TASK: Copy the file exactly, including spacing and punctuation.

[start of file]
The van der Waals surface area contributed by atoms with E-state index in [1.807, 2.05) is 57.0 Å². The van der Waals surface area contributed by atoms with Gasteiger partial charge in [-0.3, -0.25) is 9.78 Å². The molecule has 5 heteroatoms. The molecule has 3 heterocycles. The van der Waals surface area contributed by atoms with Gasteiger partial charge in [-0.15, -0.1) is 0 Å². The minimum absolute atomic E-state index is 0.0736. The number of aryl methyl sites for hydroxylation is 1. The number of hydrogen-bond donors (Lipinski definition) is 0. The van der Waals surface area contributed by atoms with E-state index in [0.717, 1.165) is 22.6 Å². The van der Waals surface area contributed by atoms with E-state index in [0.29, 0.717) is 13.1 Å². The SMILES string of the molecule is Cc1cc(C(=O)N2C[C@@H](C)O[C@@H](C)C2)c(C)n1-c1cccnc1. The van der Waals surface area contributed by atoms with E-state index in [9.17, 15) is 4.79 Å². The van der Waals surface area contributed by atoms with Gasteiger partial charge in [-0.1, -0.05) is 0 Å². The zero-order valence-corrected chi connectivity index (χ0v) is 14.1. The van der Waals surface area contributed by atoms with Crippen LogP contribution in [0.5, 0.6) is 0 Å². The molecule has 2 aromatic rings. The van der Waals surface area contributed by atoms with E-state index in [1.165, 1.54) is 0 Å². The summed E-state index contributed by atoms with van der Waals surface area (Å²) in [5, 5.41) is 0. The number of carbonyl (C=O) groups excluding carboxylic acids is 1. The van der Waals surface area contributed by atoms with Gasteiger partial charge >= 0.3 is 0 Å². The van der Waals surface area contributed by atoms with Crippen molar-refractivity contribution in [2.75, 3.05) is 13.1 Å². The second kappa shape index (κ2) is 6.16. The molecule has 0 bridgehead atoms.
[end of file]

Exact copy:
The van der Waals surface area contributed by atoms with E-state index in [1.807, 2.05) is 57.0 Å². The van der Waals surface area contributed by atoms with Gasteiger partial charge in [-0.3, -0.25) is 9.78 Å². The molecule has 5 heteroatoms. The molecule has 3 heterocycles. The van der Waals surface area contributed by atoms with Gasteiger partial charge in [-0.15, -0.1) is 0 Å². The minimum absolute atomic E-state index is 0.0736. The number of aryl methyl sites for hydroxylation is 1. The number of hydrogen-bond donors (Lipinski definition) is 0. The van der Waals surface area contributed by atoms with E-state index in [0.717, 1.165) is 22.6 Å². The van der Waals surface area contributed by atoms with E-state index in [0.29, 0.717) is 13.1 Å². The SMILES string of the molecule is Cc1cc(C(=O)N2C[C@@H](C)O[C@@H](C)C2)c(C)n1-c1cccnc1. The van der Waals surface area contributed by atoms with E-state index in [9.17, 15) is 4.79 Å². The van der Waals surface area contributed by atoms with Gasteiger partial charge in [-0.1, -0.05) is 0 Å². The zero-order valence-corrected chi connectivity index (χ0v) is 14.1. The van der Waals surface area contributed by atoms with Crippen LogP contribution in [0.5, 0.6) is 0 Å². The molecule has 2 aromatic rings. The van der Waals surface area contributed by atoms with E-state index in [1.165, 1.54) is 0 Å². The summed E-state index contributed by atoms with van der Waals surface area (Å²) in [5, 5.41) is 0. The number of carbonyl (C=O) groups excluding carboxylic acids is 1. The van der Waals surface area contributed by atoms with Gasteiger partial charge >= 0.3 is 0 Å². The van der Waals surface area contributed by atoms with Crippen molar-refractivity contribution in [2.75, 3.05) is 13.1 Å². The second kappa shape index (κ2) is 6.16. The molecule has 0 bridgehead atoms.